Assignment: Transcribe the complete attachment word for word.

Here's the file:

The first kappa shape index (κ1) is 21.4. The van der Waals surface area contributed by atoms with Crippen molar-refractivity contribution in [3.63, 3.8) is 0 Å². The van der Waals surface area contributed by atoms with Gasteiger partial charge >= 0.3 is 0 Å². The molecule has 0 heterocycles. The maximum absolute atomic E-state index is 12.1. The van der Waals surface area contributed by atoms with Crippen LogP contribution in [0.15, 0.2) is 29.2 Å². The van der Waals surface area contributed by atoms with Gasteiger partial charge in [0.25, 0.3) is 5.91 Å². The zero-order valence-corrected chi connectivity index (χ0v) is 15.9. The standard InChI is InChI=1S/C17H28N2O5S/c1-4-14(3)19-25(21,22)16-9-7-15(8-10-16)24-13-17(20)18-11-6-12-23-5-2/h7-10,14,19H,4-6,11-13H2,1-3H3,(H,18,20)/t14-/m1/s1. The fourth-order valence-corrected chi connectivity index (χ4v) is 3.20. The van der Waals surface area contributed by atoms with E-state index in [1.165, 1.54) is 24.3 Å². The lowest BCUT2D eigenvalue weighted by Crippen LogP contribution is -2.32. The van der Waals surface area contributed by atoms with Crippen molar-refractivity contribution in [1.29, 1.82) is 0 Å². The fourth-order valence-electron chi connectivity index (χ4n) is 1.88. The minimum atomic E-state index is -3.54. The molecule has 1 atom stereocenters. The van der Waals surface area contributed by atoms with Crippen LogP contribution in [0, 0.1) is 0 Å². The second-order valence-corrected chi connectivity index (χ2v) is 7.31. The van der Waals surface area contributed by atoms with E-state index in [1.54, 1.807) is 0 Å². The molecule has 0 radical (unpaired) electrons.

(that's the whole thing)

The first kappa shape index (κ1) is 21.4. The van der Waals surface area contributed by atoms with Crippen molar-refractivity contribution in [3.63, 3.8) is 0 Å². The van der Waals surface area contributed by atoms with Gasteiger partial charge >= 0.3 is 0 Å². The molecule has 0 heterocycles. The maximum absolute atomic E-state index is 12.1. The van der Waals surface area contributed by atoms with Crippen LogP contribution in [0.15, 0.2) is 29.2 Å². The van der Waals surface area contributed by atoms with Gasteiger partial charge in [0.25, 0.3) is 5.91 Å². The zero-order valence-corrected chi connectivity index (χ0v) is 15.9. The standard InChI is InChI=1S/C17H28N2O5S/c1-4-14(3)19-25(21,22)16-9-7-15(8-10-16)24-13-17(20)18-11-6-12-23-5-2/h7-10,14,19H,4-6,11-13H2,1-3H3,(H,18,20)/t14-/m1/s1. The fourth-order valence-corrected chi connectivity index (χ4v) is 3.20. The van der Waals surface area contributed by atoms with E-state index in [1.165, 1.54) is 24.3 Å². The lowest BCUT2D eigenvalue weighted by Crippen LogP contribution is -2.32. The van der Waals surface area contributed by atoms with Crippen molar-refractivity contribution in [1.29, 1.82) is 0 Å². The fourth-order valence-electron chi connectivity index (χ4n) is 1.88. The minimum atomic E-state index is -3.54. The molecule has 1 atom stereocenters. The van der Waals surface area contributed by atoms with Crippen LogP contribution in [0, 0.1) is 0 Å². The second-order valence-corrected chi connectivity index (χ2v) is 7.31. The van der Waals surface area contributed by atoms with E-state index in [1.54, 1.807) is 0 Å². The molecule has 0 radical (unpaired) electrons.